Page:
“They’re holding up this whole process. They’re keeping the kids off the buses. They’re keeping my people on the streets,” said Michael Cordiello, president of Amalgamated Transit Union Local 1181. “He needs to come to the table and resolve this in an intelligent and useful manner.”
Cordiello said the drivers union met earlier this week with retired Justice Milton Mollen, who is mediating the issue, and told him the union would support a two-to-three-month "cooling off" period if the city agreed to postpone its plan to re-bid the driver contracts with private bus companies in June.
Drivers would return to work during the period and Local 1181 would continue to negotiate with the city, Cordiello said.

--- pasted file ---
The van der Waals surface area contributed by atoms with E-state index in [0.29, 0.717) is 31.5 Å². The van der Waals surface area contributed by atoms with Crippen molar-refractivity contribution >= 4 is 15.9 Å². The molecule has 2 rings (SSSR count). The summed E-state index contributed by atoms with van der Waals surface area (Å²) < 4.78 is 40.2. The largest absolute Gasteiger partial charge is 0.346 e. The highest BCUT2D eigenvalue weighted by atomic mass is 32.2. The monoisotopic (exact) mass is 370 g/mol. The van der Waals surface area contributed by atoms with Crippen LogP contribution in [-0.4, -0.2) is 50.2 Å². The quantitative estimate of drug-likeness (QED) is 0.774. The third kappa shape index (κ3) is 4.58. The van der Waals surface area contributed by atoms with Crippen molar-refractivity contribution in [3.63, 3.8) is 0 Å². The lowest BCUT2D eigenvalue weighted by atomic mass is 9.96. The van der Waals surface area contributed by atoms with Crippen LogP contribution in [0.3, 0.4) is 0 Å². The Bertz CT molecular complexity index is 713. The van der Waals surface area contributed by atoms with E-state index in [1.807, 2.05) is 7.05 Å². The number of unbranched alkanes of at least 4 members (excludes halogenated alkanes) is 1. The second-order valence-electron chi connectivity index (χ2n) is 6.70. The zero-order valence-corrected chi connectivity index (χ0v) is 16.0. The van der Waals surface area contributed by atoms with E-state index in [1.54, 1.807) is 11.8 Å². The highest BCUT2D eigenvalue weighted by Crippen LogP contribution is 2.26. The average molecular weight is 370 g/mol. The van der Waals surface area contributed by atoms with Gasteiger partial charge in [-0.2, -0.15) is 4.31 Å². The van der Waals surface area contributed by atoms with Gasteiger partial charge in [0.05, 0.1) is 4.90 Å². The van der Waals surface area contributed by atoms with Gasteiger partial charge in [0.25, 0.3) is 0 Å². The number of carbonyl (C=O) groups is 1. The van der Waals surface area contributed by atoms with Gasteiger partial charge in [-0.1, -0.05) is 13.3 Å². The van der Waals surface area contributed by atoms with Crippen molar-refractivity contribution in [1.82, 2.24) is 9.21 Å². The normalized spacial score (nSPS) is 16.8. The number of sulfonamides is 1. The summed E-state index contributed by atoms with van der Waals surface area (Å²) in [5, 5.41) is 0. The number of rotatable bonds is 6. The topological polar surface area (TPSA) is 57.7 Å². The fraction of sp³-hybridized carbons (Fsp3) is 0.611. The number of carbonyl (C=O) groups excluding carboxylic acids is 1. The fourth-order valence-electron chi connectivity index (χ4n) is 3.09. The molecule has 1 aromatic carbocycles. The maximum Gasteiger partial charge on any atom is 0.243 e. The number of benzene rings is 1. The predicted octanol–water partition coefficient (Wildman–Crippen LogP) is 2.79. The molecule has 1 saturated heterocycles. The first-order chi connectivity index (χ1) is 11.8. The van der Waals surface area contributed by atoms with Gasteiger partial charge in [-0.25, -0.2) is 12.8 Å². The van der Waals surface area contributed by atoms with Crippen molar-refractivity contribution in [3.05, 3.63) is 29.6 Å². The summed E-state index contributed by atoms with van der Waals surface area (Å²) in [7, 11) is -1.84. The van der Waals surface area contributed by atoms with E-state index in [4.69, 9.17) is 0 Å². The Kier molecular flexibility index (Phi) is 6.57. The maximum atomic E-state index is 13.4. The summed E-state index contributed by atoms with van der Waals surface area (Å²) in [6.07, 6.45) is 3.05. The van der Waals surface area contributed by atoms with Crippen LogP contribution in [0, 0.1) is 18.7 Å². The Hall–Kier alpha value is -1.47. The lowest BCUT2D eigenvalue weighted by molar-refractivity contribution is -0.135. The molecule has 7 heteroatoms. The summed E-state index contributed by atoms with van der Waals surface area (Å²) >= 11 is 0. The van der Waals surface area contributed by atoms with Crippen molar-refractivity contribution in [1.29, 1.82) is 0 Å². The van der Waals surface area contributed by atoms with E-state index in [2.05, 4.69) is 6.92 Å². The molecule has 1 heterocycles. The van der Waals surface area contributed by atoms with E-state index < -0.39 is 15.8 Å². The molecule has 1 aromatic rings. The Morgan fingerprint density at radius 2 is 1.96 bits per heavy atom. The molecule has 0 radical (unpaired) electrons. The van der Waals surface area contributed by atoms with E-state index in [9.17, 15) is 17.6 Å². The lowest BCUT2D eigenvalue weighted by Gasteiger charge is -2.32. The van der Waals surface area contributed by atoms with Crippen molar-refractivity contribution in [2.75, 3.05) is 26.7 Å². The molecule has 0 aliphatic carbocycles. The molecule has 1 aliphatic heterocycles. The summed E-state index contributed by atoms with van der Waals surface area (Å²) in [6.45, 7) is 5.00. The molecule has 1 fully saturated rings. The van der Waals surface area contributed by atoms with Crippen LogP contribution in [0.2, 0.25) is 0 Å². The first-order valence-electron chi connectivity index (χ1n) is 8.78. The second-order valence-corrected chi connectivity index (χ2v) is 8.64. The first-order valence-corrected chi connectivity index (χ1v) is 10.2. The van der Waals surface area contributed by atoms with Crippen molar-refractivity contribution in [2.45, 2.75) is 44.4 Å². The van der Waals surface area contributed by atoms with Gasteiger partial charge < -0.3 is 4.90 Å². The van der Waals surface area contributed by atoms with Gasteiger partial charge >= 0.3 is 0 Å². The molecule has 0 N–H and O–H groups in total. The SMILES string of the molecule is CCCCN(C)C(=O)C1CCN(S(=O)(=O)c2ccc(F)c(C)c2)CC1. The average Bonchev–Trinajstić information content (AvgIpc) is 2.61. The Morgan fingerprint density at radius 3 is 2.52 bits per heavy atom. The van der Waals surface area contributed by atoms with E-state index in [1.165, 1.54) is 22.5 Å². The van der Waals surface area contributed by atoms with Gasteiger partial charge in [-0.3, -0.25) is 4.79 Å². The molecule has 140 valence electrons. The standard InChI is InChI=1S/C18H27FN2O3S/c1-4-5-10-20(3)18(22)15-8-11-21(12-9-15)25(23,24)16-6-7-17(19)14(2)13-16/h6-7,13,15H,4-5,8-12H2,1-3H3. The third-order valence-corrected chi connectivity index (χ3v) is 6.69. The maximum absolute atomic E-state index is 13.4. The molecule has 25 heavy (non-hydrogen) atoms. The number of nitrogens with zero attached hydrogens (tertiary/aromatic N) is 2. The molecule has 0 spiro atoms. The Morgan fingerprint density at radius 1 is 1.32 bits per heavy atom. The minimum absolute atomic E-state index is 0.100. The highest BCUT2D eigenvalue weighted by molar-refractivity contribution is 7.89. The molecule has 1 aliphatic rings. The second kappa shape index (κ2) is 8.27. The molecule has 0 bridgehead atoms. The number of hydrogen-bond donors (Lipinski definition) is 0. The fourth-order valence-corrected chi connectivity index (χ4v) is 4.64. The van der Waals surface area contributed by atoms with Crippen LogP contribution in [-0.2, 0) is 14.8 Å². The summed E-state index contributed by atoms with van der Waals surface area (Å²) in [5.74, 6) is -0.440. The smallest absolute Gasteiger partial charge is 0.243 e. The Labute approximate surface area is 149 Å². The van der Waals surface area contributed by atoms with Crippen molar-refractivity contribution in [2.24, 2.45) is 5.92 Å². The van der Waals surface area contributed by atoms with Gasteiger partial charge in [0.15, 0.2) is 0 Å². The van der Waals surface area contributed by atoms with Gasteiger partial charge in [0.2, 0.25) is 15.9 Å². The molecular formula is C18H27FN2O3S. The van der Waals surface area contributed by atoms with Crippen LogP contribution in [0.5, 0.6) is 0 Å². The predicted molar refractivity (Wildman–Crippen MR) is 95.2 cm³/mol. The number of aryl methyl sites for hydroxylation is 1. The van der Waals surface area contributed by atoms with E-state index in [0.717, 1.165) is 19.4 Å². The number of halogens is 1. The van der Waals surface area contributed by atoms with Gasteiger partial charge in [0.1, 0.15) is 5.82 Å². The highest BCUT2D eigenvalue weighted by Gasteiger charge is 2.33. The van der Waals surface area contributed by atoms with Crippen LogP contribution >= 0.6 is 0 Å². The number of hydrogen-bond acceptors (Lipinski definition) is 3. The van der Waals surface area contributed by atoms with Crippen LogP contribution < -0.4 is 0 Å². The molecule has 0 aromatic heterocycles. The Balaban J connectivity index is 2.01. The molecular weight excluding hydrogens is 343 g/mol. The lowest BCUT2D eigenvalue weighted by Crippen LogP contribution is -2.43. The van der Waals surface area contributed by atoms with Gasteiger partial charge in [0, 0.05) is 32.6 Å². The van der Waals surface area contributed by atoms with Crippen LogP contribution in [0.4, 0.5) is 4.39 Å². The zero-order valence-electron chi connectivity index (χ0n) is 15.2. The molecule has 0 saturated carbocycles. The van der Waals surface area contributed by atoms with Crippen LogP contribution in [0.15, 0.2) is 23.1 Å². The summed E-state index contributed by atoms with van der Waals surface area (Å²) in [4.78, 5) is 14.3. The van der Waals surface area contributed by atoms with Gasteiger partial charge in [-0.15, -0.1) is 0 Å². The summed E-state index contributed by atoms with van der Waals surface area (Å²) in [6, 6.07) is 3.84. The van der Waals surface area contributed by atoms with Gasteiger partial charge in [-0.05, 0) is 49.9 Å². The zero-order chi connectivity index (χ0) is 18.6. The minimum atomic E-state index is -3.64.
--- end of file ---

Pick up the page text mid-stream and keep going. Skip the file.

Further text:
But city officials declined the offer, Cordiello said.
“We don’t know why that would be rejected,” Cordiello said. “We think that’s a viable way to end the strike, and we urge the city to work with us to end the strike and move back the bids.”
But Bloomberg said putting off the bids would just keep the same failed, expensive system in place.
“Postponing the bids would guarantee that the same billion-dollar contracts we have now stay in place next year,” Bloomberg said in a statement. “The union is irresponsibly holding our students and city hostage over issues that can only be resolved by negotiating directly with the bus companies.”
ATU International President Larry Hanley said the mayor’s numbers are wrong and added that busing kids accounts for less than 4 percent of the city's education budget.
“The mayor has started this,” Hanley said. “And the mayor has said he’s going to go forward based on completely erroneous, spectacular information.”